Evaporated Milk vs. Sweetened Condensed Milk – The Complete Guide

Evaporated Milk vs. Sweetened Condensed Milk - The Complete Guide

If you are like most shoppers, then trying to differentiate between evaporated milk and sweetened condensed milk may be somewhat of a challenge. They both come in liquid form, and the cans are almost identical. Telling them apart can take a bit of learning if you don’t bake that often. Luckily there are a few ways to tell them apart. Below is a guide you can follow to help you identify which type of recipes call for which type of milk.

The Difference is Sugar

Sweetened condensed milk is exactly that – sweet. Evaporated milk, on the other hand, is unsweetened. Because of this, mixing up the two styles can pose a threat to any recipe. Both types, however, have about 60% of the water removed, so it’s important to pay attention to the labels at the store. If your recipe calls for sweetened condensed milk that means it needs extra sugar to make it taste right (usually used for pies and sweet baked goods) and evaporated milk is used more for cooking non-dessert items.

History of Condensed Milk

For both products, most of the water has been removed. The only real difference between them is that the sweetened condensed milk has sugar added to it right before it’s canned. The sweetened condensed milk contains roughly 40-45 percent sugar. Its rich and thick with a slight caramel color with a super sweet flavor.

Why is there no unsweetened condensed milk at the store? Essentially it is evaporated milk, and thus it doesn’t need a different label. Like the sweeter version, both products are available for purchase in just about any country around the world.

Evaporated Milk vs. Sweetened Condensed Milk - The Complete Guide

Uses for Condensed Milk

Outside of baked goods, sweetened condensed milk can be used for making ice cream and even homemade coffee creamer! You can use it for pudding or more commonly pies. You can even add it to tea if you’d like.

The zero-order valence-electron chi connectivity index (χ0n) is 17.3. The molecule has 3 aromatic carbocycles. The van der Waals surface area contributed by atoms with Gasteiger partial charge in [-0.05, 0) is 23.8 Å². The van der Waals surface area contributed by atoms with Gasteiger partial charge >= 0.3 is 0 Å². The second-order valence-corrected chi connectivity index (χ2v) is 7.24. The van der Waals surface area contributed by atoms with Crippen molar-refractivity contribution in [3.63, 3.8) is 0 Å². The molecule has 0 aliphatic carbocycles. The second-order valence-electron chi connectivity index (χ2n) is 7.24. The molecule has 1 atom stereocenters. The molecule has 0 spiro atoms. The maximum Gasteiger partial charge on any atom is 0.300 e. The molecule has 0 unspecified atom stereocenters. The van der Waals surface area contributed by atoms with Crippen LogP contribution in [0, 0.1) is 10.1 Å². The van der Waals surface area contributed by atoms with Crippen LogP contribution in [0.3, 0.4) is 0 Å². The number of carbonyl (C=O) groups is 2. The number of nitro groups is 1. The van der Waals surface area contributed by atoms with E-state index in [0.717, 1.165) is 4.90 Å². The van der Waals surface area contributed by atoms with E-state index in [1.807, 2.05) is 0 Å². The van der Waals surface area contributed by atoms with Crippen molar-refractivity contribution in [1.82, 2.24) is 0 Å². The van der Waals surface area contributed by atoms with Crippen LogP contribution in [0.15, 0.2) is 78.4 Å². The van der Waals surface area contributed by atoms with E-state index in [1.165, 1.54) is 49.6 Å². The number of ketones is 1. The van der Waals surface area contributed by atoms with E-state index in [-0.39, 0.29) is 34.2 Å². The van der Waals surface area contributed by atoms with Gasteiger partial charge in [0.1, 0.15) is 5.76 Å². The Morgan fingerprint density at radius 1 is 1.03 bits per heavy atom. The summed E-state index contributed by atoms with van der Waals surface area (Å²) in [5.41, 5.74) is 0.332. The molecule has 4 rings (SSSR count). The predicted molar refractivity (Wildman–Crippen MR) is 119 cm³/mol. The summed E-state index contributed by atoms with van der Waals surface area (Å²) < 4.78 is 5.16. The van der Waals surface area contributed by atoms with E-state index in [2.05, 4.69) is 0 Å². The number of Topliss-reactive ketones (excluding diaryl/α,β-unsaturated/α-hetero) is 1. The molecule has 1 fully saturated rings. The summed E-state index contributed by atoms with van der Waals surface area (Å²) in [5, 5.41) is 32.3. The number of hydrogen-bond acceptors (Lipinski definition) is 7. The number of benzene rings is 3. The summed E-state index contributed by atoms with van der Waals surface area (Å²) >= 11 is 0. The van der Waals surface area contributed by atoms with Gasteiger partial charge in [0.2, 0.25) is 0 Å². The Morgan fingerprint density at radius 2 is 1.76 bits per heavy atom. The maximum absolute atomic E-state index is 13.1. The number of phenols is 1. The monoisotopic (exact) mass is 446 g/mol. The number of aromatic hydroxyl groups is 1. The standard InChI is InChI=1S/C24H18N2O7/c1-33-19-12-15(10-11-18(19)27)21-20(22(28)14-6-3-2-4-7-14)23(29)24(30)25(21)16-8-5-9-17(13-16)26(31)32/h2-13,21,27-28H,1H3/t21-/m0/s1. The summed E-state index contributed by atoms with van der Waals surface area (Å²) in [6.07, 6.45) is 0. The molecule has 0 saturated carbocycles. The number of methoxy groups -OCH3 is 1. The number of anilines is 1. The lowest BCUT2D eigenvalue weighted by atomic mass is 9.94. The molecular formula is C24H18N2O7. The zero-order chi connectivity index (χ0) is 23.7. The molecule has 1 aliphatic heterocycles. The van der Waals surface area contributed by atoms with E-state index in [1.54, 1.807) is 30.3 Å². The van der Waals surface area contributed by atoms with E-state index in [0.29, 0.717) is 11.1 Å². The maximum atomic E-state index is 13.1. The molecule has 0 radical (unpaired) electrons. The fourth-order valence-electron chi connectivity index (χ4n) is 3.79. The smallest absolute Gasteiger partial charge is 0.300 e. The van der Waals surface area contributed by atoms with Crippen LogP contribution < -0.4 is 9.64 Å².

Evaporated milk is used primarily for recipes that call for creamy texture but not a sweet flavor. Varieties of the product include skim, low-fat, or whole milk versions.

How Evaporated Milk is Made

To make evaporated milk, you first have to heat it up. This takes a little time, but once approximately 60 percent of the water has evaporated, the milk is then homogenized. After that process has been completed, the milk is then packaged in little metal cans. The product is then sterilized. Due to the high heat used to create it, evaporated milk has a slightly caramelized flavor and is darker in color than regular milk.

Evaporated Milk vs. Sweetened Condensed Milk - The Complete Guide

Can They Be Substituted?

Unfortunately, sweetened condensed milk can’t be substituted for evaporated milk and vice versa. Doing so would only leave you with a very bland tasting dessert dish or a super rich tasting recipe that isn’t supposed to be sweet. The two just can’t be substituted interchangeably.


Sweetened condensed milk and evaporated milk have a multitude of uses. If you do more baking than cooking, you’ll want to have a few cans of sweetened condensed milk on hand in your kitchen cupboard. That way you won’t have to make a special trip to the store to buy some for a last-minute recipe. If you do more cooking than baking, you will probably want to have some evaporated milk on hand. Most recipes don’t call for condensed milk when it comes to making lunches and dinners, but it’s always good to have both types of canned milk on hand. You never know when you might have a use for them. One such example is if you run out of that gallon of milk in your refrigerator. You can pop open a can of evaporated milk and use that for drinking. All you need to do is add a little water to it. If it tastes too bitter, add a little bit of sugar to it, and it will taste more like regular milk. Don’t forget to refrigerate it after you open the can though otherwise, it will go bad as it sits out on the counter.

No matter what recipe you’re planning on following, just be sure to read the labels on the cans carefully. Also be sure to double check your ingredients list and your recipes will turn out just fine.